Although not aggressive, they are easily startled, tend to freeze when handled, and even play dead. Again, this species of skink is more for show than handling.
Also known as the ocellated bronze skink or eyed skink, this species, despite being native to the Mediterranean coast, is now widespread and an established invasive species in France and the US.
Despite being quite hardy with curious personalities, these skinks are not very handleable.
Common Garden Skinks
Found in Australia, this little skink is also known as the grass skink, pale-flecked garden sun skin, and penny lizard. This skink species is very docile, with even wild common garden skinks allowing themselves to be picked up.
Are Skinks Good Pets?
Skinks make entertaining pets as they are neither poisonous nor venomous. But an important factor to remember when taking on a pet skink is that some species make better reptile pets than others, as they are calmer and allow for easier handling.
A Blue-tongued pet skink, for instance, is said to be the easiest to handle as it is slow-moving and quickly won over with treats. While a blue-tailed pet skink, on the other hand, will fight against being handled.
Additionally, some skinks require larger and more complex habitats than others to accommodate their larger sizes. In fact, most people opt for a terrarium that allows for the space, humidity, and temperature that their pet skink species requires.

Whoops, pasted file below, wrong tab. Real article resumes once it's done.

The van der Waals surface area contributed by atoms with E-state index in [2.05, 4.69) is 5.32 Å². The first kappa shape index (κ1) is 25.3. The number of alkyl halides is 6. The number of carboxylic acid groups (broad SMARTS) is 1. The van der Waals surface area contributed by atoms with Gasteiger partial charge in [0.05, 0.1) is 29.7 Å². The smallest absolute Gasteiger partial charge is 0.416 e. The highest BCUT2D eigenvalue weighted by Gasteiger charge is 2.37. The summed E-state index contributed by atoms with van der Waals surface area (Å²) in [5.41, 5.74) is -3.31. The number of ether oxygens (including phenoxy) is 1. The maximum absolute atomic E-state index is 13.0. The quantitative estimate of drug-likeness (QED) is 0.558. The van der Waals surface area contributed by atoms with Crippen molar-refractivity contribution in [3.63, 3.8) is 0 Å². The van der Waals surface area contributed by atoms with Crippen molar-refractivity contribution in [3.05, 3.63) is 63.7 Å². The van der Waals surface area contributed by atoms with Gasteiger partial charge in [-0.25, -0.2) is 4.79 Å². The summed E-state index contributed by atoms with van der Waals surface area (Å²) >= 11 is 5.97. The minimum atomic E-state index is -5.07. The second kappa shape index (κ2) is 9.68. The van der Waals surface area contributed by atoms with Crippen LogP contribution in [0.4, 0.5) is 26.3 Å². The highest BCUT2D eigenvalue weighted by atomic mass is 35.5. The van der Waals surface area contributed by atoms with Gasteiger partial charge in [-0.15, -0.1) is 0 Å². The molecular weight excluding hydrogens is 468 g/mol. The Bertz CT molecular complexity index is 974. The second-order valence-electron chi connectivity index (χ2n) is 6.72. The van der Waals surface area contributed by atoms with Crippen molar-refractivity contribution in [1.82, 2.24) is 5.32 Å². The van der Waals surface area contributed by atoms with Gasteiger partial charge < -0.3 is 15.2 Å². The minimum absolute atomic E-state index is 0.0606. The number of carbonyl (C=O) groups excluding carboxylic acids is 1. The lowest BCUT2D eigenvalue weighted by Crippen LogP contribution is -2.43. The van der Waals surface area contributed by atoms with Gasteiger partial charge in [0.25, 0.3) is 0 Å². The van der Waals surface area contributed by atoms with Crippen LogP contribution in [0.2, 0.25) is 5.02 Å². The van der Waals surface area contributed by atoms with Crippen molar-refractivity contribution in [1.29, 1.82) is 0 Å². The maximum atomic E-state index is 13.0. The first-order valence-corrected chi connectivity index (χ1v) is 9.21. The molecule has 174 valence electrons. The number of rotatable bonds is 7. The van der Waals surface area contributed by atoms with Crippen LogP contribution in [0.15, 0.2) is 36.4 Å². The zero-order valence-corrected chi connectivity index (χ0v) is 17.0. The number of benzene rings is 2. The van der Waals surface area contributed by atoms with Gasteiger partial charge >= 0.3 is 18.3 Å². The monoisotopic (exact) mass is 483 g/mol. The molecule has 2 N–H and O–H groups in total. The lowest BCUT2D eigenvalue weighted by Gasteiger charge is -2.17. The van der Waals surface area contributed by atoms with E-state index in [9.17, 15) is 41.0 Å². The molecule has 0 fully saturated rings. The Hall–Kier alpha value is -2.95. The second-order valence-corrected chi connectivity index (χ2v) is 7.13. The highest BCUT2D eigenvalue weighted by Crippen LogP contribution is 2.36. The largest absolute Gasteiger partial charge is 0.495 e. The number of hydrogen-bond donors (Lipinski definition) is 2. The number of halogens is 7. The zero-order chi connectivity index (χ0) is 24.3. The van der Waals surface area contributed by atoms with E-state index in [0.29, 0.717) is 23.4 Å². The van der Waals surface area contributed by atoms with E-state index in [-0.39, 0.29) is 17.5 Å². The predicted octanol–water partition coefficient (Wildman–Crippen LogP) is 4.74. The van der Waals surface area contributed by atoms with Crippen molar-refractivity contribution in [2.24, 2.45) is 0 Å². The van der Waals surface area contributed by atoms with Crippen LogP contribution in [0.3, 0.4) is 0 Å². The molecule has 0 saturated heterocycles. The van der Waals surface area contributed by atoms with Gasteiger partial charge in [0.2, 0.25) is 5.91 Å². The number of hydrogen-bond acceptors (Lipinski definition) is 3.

Skinks, as such, are generally considered low-maintenance pets who require feeding once or twice a week and clean water every day. What is essential, however, is to keep a skink’s habitat clean, as they require a clean environment in which to thrive.
Why Do Skinks Bite?
Skinks rarely bite, and if they do so, it’s usually a self-defense mechanism. Some of the reasons for skinks bites are:
- The animal does not want to be handled or was overhandled
- The skink fees threatened, or
- The animal thinks a person’s fingers are food when too close to its mouth, and its instinct is to bite them.
How to Avoid Skink Bites?
Like any other animals, skinks must be treated with care and respect. Avoid unnecessarily provoking a skink and always observe its behavior for an impending bite, such as when it flicks its tongue or hisses.
Be cautious and avoid picking the animal up if it seems wary or stressed, as it may startle and reflexively bite.
Skinks play a vital role in the ecosystems they inhabit in the wild by consuming insects and sometimes pests while serving as a food source for a broader range of predators.
And while some species can make great pets for reptile lovers, before taking on one of these creatures into captivity, it is advisable to research your skink species first.
As if you are looking for a skink that is more of a companion and doesn’t mind being handled, you certainly don’t want to end up with the Red-eyed Crocodile Skink.
But most importantly, what kind of commitment and care can you provide for the animal? For while some skinks only live two to three years, other skink species can live up to 20 years, so they become a long-term commitment as a pet.
And lastly, remember these small reptiles are not poisonous!!